In economic terms, regionalisation can be viewed as a compromise – a way of trying to combine the benefits of both internationalisation and national control. Regionalisation retains some of the cost efficiencies of a wider division of labour and of greater specialisation than is possible within one national economy. And it also gives national governments more clout than is possible at the global level. This mostly benefits the governments of the dominant country, or countries, within a region.
What of the geopolitical drivers behind global fragmentation? This is where the war in Ukraine marks a step change, best captured by the German government’s decision to abandon decades of pacifism and become a substantial military and foreign-policy power once again. This shows that while economic unevenness between countries, and between different parts of the world, has provided the material drivers for the unravelling of the post-Second World War order, geopolitics has generated the sudden, dramatic changes.
Big geopolitical shocks like the war in Ukraine can be pivotal. For Western leaders, geopolitical bombshells bring existing trends and changes to the surface. They also prompt governments to make decisions, for good and for ill.
For instance, protectionist measures, hitherto decried, have become suddenly acceptable and normalised. The pandemic had already concentrated minds on economic resilience and self-sufficiency. But today’s war is reinforcing those existing inducements towards economic self-reliance, in everything from energy to food production.
Matters of wartime national security are an even more powerful stimulus for change. Security concerns focus political minds in a way nothing else does, something Australian prime minister Scott Morrison captured when he remarked how ‘the events unfolding in Europe are a reminder of the close relationship between energy security, economic security and national security’.
So, on top of protectionist state actions taken for domestic economic reasons, it is geopolitical considerations that have pushed Western nations towards economic self-reliance, and thereby reinforcing existing autarkic tendencies.
To understand how politics, geopolitics and economics are already interacting to encourage fragmentation, and to understand how the Russian invasion could make them more overt, it’s worth taking a more detailed look at government and business interactions, regionalisation and international reserves.
Firstly, cross-border competition and rivalry have been helping tighten relationships between businesses and governments. Even the most international of businesses, like Facebook or Apple, Renault or Volkswagen, have close connections to their own nation states.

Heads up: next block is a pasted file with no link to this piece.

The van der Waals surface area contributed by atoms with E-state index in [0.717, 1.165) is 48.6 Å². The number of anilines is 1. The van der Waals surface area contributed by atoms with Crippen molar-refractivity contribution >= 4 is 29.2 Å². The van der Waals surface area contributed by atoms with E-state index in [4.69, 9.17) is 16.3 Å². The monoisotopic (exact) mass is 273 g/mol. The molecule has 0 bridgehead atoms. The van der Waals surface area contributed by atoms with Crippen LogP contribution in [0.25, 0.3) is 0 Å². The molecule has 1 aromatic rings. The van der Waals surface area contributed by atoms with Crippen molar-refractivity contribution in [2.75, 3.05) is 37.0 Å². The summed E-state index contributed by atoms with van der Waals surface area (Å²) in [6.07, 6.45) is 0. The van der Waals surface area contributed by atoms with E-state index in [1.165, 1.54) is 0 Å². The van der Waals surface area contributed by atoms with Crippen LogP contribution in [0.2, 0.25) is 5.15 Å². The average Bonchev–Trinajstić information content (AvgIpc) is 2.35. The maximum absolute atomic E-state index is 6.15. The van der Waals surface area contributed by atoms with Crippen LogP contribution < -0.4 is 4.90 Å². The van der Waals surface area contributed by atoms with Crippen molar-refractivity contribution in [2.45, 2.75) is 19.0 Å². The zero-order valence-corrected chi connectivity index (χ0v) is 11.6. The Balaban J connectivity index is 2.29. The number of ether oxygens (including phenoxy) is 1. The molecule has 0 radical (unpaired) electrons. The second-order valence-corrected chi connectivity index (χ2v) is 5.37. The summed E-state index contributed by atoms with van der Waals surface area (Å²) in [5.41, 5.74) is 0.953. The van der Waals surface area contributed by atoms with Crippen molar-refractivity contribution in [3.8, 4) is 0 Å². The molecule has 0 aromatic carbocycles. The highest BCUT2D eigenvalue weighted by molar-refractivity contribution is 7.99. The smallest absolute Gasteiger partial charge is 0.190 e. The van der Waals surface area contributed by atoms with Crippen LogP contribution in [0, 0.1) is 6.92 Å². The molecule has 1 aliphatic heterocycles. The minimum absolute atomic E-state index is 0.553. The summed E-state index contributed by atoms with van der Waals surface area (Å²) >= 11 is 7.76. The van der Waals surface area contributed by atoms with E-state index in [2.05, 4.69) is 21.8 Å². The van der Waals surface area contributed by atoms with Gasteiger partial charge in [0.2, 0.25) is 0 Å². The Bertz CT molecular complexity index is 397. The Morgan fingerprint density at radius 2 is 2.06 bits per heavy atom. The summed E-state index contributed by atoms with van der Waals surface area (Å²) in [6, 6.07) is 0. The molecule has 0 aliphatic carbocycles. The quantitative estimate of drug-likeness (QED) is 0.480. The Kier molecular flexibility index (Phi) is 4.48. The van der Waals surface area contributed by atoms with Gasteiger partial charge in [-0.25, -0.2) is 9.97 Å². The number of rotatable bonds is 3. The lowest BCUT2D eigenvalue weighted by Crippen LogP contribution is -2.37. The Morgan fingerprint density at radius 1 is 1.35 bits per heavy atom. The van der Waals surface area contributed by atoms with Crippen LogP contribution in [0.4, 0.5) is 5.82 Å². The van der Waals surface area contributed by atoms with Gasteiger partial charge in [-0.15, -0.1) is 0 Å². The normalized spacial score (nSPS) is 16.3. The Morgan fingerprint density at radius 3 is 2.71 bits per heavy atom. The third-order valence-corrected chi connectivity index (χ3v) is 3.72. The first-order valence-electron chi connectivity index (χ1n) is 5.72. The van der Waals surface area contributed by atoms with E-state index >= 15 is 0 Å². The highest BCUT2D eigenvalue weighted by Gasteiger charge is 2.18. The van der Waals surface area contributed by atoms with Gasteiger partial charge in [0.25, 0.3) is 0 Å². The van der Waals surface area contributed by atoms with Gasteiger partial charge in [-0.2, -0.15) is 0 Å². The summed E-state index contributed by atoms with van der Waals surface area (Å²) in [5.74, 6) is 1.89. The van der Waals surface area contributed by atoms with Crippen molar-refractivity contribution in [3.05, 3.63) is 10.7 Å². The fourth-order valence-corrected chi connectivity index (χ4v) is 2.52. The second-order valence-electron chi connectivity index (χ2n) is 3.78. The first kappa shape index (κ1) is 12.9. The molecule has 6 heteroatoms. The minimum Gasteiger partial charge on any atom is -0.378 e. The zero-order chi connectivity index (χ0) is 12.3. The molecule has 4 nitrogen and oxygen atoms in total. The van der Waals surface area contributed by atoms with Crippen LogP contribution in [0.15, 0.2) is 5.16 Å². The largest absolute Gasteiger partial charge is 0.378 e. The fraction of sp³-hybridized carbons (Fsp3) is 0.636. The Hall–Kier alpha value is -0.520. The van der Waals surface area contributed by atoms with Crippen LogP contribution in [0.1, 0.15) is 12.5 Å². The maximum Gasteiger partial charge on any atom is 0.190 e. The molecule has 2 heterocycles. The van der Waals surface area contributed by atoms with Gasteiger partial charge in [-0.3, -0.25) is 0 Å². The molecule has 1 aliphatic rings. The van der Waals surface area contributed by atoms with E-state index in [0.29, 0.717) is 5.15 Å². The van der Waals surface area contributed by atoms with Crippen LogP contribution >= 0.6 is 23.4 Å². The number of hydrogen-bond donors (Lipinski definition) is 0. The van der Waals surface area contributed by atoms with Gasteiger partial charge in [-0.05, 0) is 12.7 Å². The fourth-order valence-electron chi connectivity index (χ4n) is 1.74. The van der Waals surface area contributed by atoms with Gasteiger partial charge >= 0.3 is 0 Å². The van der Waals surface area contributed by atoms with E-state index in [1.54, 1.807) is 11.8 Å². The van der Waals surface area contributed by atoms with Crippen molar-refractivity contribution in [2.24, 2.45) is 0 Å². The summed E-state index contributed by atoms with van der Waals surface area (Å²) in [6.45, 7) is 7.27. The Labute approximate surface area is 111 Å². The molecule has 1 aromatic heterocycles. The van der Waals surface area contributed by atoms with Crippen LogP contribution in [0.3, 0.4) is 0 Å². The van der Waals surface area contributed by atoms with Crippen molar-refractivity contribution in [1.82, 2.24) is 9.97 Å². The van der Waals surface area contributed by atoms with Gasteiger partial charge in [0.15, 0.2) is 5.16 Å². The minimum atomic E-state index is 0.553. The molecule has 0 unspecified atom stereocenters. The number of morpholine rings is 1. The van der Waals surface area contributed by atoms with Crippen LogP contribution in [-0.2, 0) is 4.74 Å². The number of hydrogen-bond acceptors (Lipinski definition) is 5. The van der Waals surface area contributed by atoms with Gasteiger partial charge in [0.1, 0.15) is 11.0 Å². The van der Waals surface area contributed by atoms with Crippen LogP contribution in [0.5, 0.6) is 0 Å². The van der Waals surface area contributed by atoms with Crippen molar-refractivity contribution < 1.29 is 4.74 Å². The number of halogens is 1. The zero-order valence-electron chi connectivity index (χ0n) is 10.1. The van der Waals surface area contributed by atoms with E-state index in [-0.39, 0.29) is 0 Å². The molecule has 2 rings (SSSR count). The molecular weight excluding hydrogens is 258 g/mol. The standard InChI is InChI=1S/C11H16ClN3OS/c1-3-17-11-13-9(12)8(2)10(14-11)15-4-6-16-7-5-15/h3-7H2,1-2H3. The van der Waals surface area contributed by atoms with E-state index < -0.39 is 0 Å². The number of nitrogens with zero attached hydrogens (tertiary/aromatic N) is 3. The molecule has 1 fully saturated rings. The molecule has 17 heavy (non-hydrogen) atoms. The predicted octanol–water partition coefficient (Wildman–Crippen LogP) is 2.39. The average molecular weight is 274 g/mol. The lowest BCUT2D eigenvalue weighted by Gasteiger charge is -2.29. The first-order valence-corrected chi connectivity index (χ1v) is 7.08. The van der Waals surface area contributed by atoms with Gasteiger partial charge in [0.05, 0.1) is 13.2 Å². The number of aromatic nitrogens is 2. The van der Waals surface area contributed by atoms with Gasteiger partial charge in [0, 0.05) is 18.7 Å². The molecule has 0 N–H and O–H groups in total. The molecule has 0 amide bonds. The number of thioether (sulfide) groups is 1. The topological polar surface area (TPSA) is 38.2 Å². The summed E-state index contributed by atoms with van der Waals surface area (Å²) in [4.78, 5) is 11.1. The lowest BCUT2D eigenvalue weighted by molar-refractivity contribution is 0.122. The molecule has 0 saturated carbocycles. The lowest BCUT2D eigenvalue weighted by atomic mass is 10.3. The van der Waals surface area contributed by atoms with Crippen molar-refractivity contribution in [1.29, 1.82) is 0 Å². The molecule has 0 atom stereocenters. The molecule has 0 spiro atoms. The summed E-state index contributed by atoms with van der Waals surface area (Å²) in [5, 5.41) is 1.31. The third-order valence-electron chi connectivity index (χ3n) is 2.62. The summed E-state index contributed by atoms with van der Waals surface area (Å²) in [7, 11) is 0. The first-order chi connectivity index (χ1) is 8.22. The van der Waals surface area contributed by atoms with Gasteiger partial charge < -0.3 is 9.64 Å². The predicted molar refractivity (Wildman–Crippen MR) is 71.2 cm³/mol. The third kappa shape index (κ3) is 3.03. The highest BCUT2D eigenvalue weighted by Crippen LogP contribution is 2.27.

The war in Ukraine will likely intensify the integration of government and business, which, in turn, will ratchet up the international temperature. This is another reason why we should not expect the apparent Western unity against Russia to survive for that long. Indeed, Western states’ conflicting approaches to sanctions, especially regarding energy, are already out in the open.
Secondly, the trend towards regionalisation will likely be captured by the geopolitical bifurcation of the US and China. Whatever transpires in the coming months between the West and Russia, the geopolitical shake-up prompted by this war will focus on the split between America and China. This is because not only is China much more populous than Russia, but it is also far more deeply interconnected economically, financially and politically with the rest of the world.
The primary geopolitical antagonism will continue to be that between Washington and Beijing. Today’s showdown with Moscow is already being discussed in some US circles as a dress rehearsal for the bigger showdown with China to come. An extra consideration here is that many Asian countries, as well as many in Africa, will want to keep a foot in both camps. A consolidated Chinese geopolitical bloc is not coming anytime soon. The economic historian Adam Tooze writes astutely about the formation of ‘polarities’ rather than ‘blocs’.
This overarching US-China confrontation also means that the position of Europe within the global order depends more on geopolitics than it does on the economics of European-Chinese trade and business relationships. In the shorter term, European leaders could conclude that for all French president Emmanuel Macron’s talk of building European ‘strategic autonomy’, EU member states are too divided to be able to overcome their collective dependence on the US, not least for their military and security needs. They could therefore throw in their lot with Washington as a junior partner. Or the European leaders could decide that, given all the transatlantic tensions in recent years, they would be foolish to rely on America, and instead try to attain some independence as a third region between the American-led and Chinese-led regions.